AkzoNobel Wins Court Case Against Shareholders
A Dutch court has rejected attempts by a group of AkzoNobel shareholders to force a special meeting to oust the company’s chairman, Antony Burgmans, who is viewed as the main obstacle to a takeover by US coatings giant PPG.
Enterprise Chamber, a commercial court of the Netherlands, ruled late on May 29 that AkzoNobel was not required to hold the special meeting or to include investors in its response to PPG’s bid. However, judge Gijs Makkink said the lack of confidence among a substantial group of shareholders in the company’s strategy was detrimental to the Dutch group and AkzoNobel’s board and management should find a way to normalize relations with them.
Hedge fund Elliott Advisors, which took the case to court, has repeatedly urged AkzoNobel to engage with PPG. Expressing its disappointment at the outcome, Elliott is said to be considering the implications of the judgement for shareholders’ rights in the Netherlands and for its next steps in relation to AkzoNobel.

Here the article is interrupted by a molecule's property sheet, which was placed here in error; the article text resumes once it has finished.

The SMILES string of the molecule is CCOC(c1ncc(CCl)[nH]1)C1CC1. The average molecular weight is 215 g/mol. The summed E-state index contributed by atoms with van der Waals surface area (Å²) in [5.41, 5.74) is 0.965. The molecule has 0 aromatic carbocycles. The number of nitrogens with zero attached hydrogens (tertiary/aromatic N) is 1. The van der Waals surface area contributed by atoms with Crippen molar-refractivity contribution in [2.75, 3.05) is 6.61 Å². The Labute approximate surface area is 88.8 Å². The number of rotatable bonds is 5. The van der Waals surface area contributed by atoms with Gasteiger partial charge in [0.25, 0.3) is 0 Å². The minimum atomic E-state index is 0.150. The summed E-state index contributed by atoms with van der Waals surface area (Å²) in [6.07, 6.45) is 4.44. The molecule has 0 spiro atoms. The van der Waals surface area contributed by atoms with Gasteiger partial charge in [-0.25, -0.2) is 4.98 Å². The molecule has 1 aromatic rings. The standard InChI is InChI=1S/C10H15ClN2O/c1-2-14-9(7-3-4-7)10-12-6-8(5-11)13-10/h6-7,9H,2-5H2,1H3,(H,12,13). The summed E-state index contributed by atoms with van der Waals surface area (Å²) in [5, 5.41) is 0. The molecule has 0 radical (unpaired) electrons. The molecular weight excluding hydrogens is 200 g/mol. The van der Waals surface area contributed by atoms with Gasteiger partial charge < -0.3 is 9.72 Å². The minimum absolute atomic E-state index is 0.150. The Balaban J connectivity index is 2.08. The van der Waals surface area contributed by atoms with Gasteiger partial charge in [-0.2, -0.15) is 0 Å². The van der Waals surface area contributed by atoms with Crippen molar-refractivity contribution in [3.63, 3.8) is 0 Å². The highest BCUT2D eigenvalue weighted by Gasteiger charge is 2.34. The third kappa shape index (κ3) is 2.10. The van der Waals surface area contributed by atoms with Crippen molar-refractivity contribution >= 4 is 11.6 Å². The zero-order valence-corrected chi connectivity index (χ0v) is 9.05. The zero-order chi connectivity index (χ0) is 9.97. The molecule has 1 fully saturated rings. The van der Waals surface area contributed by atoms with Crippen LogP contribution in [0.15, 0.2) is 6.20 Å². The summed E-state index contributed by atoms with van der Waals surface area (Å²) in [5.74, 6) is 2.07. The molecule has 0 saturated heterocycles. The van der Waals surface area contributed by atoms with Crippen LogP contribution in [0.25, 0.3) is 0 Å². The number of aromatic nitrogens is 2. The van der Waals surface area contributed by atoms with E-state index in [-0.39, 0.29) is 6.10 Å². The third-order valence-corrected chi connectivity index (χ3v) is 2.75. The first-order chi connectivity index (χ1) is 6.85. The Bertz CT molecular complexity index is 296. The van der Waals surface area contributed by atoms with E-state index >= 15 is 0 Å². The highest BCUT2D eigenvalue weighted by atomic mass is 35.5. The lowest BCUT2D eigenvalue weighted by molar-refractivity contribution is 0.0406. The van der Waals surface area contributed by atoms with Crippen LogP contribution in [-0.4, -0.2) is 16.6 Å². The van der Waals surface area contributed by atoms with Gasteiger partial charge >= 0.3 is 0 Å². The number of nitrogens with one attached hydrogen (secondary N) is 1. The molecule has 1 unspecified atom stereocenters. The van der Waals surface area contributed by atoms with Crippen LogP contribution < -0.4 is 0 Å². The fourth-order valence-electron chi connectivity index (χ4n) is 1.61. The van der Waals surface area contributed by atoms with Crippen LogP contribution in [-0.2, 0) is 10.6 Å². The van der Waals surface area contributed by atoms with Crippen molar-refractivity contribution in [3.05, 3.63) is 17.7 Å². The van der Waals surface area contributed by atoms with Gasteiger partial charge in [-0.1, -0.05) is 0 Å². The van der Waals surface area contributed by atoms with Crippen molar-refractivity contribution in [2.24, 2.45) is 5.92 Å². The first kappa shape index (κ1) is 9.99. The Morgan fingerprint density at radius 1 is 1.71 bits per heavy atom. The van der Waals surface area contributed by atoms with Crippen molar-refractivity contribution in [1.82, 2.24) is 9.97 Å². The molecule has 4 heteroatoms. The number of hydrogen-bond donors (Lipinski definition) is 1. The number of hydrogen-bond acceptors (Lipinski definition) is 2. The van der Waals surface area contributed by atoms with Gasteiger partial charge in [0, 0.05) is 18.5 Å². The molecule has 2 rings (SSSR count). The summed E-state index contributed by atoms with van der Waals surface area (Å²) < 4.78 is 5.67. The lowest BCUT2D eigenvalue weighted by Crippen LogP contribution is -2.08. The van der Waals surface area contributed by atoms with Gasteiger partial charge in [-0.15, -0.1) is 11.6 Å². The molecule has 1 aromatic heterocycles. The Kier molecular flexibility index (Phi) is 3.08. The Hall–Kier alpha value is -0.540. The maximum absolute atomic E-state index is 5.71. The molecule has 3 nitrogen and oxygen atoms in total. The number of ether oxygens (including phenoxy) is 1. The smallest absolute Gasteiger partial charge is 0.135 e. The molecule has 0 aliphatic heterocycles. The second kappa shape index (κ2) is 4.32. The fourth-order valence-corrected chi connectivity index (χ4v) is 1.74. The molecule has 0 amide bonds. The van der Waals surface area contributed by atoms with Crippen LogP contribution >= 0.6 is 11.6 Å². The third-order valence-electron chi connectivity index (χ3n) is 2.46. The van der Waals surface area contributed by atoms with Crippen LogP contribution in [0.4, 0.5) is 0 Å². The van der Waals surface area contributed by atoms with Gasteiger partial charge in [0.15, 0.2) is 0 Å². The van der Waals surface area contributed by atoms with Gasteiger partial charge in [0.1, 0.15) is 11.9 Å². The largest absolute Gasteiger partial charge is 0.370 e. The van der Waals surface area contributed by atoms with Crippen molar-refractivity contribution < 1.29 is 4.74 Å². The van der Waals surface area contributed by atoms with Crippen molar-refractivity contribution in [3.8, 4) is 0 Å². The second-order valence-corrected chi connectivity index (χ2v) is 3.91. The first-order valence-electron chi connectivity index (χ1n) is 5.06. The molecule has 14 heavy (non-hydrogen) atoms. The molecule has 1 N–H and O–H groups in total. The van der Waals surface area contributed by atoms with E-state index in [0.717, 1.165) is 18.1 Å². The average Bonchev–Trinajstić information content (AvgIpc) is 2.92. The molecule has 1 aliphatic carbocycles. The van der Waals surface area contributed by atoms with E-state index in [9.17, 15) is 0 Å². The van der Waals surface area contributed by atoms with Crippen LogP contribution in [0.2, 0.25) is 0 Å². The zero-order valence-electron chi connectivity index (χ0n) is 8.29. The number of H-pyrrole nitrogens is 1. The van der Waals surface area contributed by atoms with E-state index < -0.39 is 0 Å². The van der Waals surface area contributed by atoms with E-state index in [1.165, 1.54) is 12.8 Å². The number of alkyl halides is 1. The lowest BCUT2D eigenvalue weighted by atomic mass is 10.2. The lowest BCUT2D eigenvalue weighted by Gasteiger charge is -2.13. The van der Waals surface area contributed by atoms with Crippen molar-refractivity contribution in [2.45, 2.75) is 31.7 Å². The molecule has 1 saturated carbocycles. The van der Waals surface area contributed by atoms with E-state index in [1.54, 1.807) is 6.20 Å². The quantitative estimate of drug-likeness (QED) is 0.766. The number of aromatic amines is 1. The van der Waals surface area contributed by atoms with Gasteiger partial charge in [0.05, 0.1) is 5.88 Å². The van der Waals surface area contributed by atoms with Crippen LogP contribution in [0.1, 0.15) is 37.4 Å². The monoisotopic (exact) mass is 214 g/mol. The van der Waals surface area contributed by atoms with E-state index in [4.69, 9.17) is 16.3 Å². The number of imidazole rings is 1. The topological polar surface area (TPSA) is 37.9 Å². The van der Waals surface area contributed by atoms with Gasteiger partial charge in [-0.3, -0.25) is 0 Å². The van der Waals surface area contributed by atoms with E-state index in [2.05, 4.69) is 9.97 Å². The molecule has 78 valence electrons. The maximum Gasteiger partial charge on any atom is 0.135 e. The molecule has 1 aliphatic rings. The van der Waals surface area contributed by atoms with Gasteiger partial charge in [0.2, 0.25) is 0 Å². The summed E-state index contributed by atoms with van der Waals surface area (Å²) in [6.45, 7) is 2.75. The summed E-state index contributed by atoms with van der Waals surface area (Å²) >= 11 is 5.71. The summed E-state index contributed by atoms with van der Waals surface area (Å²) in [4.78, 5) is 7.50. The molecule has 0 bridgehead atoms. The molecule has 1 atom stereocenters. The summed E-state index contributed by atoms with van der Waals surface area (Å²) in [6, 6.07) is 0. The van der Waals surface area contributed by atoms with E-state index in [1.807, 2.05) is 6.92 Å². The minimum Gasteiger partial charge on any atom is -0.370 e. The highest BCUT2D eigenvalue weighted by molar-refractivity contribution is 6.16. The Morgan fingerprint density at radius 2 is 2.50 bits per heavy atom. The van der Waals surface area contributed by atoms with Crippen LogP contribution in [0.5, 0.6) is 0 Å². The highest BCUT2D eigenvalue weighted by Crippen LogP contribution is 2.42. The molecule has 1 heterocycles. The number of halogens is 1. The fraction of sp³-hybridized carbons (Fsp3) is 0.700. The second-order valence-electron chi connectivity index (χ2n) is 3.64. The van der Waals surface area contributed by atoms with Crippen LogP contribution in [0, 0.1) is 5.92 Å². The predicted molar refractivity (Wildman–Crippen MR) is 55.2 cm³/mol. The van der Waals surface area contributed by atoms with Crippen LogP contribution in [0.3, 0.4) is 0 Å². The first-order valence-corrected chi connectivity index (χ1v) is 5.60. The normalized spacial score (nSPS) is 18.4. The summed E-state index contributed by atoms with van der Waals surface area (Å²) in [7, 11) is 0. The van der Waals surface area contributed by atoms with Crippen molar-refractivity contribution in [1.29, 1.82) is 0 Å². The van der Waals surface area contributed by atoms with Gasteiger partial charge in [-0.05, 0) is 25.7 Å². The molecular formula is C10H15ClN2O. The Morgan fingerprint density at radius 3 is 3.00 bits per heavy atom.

PPG must now decide whether to walk away from AkzoNobel or go directly to shareholders with a hostile takeover offer. In response to the court ruling, the Pittsburgh-based firm said: “PPG remains willing to meet with AkzoNobel regarding a potential combination of the two companies, but without productive engagement, PPG will assess and decide whether or not to pursue an offer for AkzoNobel.”
The judgement piles on the pressure for PPG, which is facing a Jun. 1 deadline to submit a formal offer to AFM, the Dutch market regulator, although the US firm has asked for an extension. PPG has submitted three offers since March to AkzoNobel, which has rejected them on the basis that they undervalue the business and would likely lead to big job cuts as well as triggering a lengthy review by competition authorities.
“The ruling has reduced the likelihood of a combination with PPG, leaving only a hostile bid as the way going forward,” ING Bank analyst Stijn Demeester told news agency Bloomberg, adding that Akzo Nobel’s anti-takeover defense mechanism would result in “significant risk” for PPG.